Eurotrip Day 56 – 58: Perfect Days

A succession of perfect days.
Days when the skies are clear and sun is shining.
Days when sunshine stretches long into the evening.
Days when I feel happy and reinvigorated.
Days when I’m at peace with the world.
Days when I feel like I can live like this forever.
Days when I don’t want to leave.
Days when I’m in Paris.

I’m sitting on the grass in the cool shade of trees, writing this note and listening to some soul music.

There’s a pond in front of me. Its water is light green, calm and reflective. A duck is frolicking in the water. Bushes stand at the edge of the pond, backed by tall man-made stone landscaping.

A red cable bridge connects one end of the pond to the other.

Many people are around me, but there's plenty of space for everyone. Some people are lying on the grass. Some are walking on the path. Some are sitting on the benches. Some come as individuals, others come as groups, talking, strolling, resting, eating, drinking, smoking, relaxing.

I’ve been doing this for as long as I can remember in Paris. The weather has been just perfect every single day for the past week, and I’m taking advantage of it. Visiting parks, lazing around, lying on the grass, listening to music, getting some sun and also getting some shut-eye.

The parks I’ve visited: Promenade Plantee, Jardin des Tuileries, Jardin du Luxembourg, Bois de Boulogne, Parc Montsouris, and now, Parc des Buttes-Chaumont. And countless other leafy spots around the city, small gardens, the banks of the Seine, the expansive grounds around and opposite the Eiffel Tower. Enjoying the luxury of time, and relaxing to my heart’s content in each of them. Not so much travelling anymore, but rejuvenation and relaxation.

Paris is just wonderful.

All the negative stereotypes I’ve clung to have vanished, totally. I’m at peace with this city. I love Paris. I could live here. I now know why there is such a romantic, charming, beautiful image associated with the word “Paris”. It is indeed a beautiful name for an equally beautiful city.

A stroll down the River Seine at sunset. Drooping willows hang over the river. Eiffel Tower against a backdrop of orange and blue.

The tulips and many other flowers I can’t name, in full bloom, in parks all over. People sitting on the grass, or lazing on the deck chairs.

Sunshine and blue skies. Warm temperatures and soft breezes.

Gorgeous, gorgeous, gorgeous city.

But this city isn’t only about beauty, serenity and romance. Like any other metropolis, it's rough, dirty and haphazard at times.

Youth selling contraband Marlboros in the shadow of the elevated tracks of the metro at Barbes Rochechouart.

Buskers hopping from train to train on the metro, playing their instruments, and earning a living from goodwill.

Gypsies trying to trick tourists into a scam, their opening line: "you speak English?" I always avoid making eye contact with them.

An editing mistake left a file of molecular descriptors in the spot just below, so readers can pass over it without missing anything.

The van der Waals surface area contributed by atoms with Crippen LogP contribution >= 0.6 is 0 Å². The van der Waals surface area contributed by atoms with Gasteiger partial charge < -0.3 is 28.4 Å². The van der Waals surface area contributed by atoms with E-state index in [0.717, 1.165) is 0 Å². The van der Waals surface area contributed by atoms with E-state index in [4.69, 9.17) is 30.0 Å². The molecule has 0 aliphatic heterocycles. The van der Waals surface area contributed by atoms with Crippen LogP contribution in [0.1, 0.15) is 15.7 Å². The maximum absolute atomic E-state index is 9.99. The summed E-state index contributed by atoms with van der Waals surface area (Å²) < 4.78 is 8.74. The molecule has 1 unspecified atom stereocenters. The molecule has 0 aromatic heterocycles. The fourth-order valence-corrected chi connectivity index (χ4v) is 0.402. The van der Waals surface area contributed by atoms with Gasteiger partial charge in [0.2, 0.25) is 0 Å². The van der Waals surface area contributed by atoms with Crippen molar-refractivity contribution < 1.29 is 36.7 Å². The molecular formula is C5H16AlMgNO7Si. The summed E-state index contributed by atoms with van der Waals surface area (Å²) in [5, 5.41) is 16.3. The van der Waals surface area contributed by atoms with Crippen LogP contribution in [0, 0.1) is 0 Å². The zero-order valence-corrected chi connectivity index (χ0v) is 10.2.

Lots of people hawking keychains with miniature versions of the Eiffel Tower accosting you in the vicinity of the world’s most famous landmark.

The RER stations underground, smelling like a public toilet that hasn’t been cleaned for weeks, and at times resembling one too, with weird damp patches dripping water, and a maze of connecting tunnels littered with all sorts of trash.

Homeless people, sleeping wherever they can, in makeshift beds of blankets and cardboard, picking out whatever valuable trash they can find from rubbish bins.

And also:

A stylish young woman, in sunglasses, scarf and coat, sweeping past, baguette clutched in one hand, answering a mobile phone in another.

An old man, wearing a beret, shuffling slowly across the street.

A businessman with a copy of the Le Monde newspaper rolled neatly in his coat pocket, looking as anonymous as any other businessman.

Hundreds of thousands of tourists, recognisable by their clothes and foreign faces. Constantly hearing English everywhere I go, spoken and answered.

Youth skateboarding or biking along the dedicated cycling lanes.

The Velib bike rental system with kiosks all around the city.

The distinctive Parisian buildings, off-white in colour and topped with blue rooftops, with their tiny balconies hanging outside the windows.

Cafes, with their tiny tables and chairs placed along the sides of the sidewalks, charging whatever exorbitant prices they can get away with.

My favourite beer, Kronenbourg.

People jumping over turnstiles, entering buses through back doors and finding all sorts of innovative ways to avoid paying the expensive fare for public transport.

A crucial lack of public toilets. Fast food restaurants like McDonalds and Quick, a local chain, requiring you to input a code on your receipt to be able to use the washroom.

Random markets popping up in neighbourhoods, with vendors hawking anything from cheap books to socks to antiques to fruits and vegetables.

Makeshift stands selling bouquets of fresh flowers on the corner of the street.

And more…

That’s Paris. Charming and beguiling, disordered and beautiful at the same time. A great city.